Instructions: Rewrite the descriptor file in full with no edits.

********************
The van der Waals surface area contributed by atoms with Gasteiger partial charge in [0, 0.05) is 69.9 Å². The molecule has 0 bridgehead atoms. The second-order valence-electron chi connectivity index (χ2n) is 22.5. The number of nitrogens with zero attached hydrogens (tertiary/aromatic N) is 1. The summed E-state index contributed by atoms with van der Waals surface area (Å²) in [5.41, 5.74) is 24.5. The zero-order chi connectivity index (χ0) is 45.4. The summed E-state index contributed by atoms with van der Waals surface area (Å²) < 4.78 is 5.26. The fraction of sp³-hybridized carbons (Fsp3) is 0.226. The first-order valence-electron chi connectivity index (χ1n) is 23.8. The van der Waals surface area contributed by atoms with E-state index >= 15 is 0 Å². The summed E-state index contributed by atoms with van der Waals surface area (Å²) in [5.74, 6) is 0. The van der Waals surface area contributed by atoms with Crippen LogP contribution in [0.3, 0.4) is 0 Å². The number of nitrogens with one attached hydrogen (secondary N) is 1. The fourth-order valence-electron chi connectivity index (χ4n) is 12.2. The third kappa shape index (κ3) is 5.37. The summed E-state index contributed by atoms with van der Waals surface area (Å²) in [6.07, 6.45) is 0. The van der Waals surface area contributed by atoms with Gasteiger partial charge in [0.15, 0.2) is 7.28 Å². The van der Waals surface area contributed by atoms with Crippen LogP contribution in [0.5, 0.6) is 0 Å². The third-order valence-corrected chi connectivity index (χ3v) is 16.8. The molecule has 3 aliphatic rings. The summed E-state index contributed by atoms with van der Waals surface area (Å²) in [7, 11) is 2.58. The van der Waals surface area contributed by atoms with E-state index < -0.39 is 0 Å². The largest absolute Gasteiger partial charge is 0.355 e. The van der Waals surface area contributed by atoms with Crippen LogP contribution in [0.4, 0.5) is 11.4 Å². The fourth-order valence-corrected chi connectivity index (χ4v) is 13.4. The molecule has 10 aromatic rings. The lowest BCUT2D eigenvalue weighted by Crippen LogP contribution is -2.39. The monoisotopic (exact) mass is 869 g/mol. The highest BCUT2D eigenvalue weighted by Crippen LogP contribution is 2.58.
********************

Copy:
The van der Waals surface area contributed by atoms with Gasteiger partial charge in [0, 0.05) is 69.9 Å². The molecule has 0 bridgehead atoms. The second-order valence-electron chi connectivity index (χ2n) is 22.5. The number of nitrogens with zero attached hydrogens (tertiary/aromatic N) is 1. The summed E-state index contributed by atoms with van der Waals surface area (Å²) in [5.41, 5.74) is 24.5. The zero-order chi connectivity index (χ0) is 45.4. The summed E-state index contributed by atoms with van der Waals surface area (Å²) < 4.78 is 5.26. The fraction of sp³-hybridized carbons (Fsp3) is 0.226. The first-order valence-electron chi connectivity index (χ1n) is 23.8. The van der Waals surface area contributed by atoms with E-state index >= 15 is 0 Å². The summed E-state index contributed by atoms with van der Waals surface area (Å²) in [5.74, 6) is 0. The van der Waals surface area contributed by atoms with Crippen LogP contribution in [0.3, 0.4) is 0 Å². The number of nitrogens with one attached hydrogen (secondary N) is 1. The fourth-order valence-electron chi connectivity index (χ4n) is 12.2. The third kappa shape index (κ3) is 5.37. The summed E-state index contributed by atoms with van der Waals surface area (Å²) in [6.07, 6.45) is 0. The van der Waals surface area contributed by atoms with Gasteiger partial charge in [0.15, 0.2) is 7.28 Å². The van der Waals surface area contributed by atoms with Crippen LogP contribution in [0.5, 0.6) is 0 Å². The third-order valence-corrected chi connectivity index (χ3v) is 16.8. The molecule has 3 aliphatic rings. The summed E-state index contributed by atoms with van der Waals surface area (Å²) in [7, 11) is 2.58. The van der Waals surface area contributed by atoms with E-state index < -0.39 is 0 Å². The largest absolute Gasteiger partial charge is 0.355 e. The van der Waals surface area contributed by atoms with Crippen LogP contribution in [0.4, 0.5) is 11.4 Å². The fourth-order valence-corrected chi connectivity index (χ4v) is 13.4. The molecule has 10 aromatic rings. The lowest BCUT2D eigenvalue weighted by Crippen LogP contribution is -2.39. The monoisotopic (exact) mass is 869 g/mol. The highest BCUT2D eigenvalue weighted by Crippen LogP contribution is 2.58.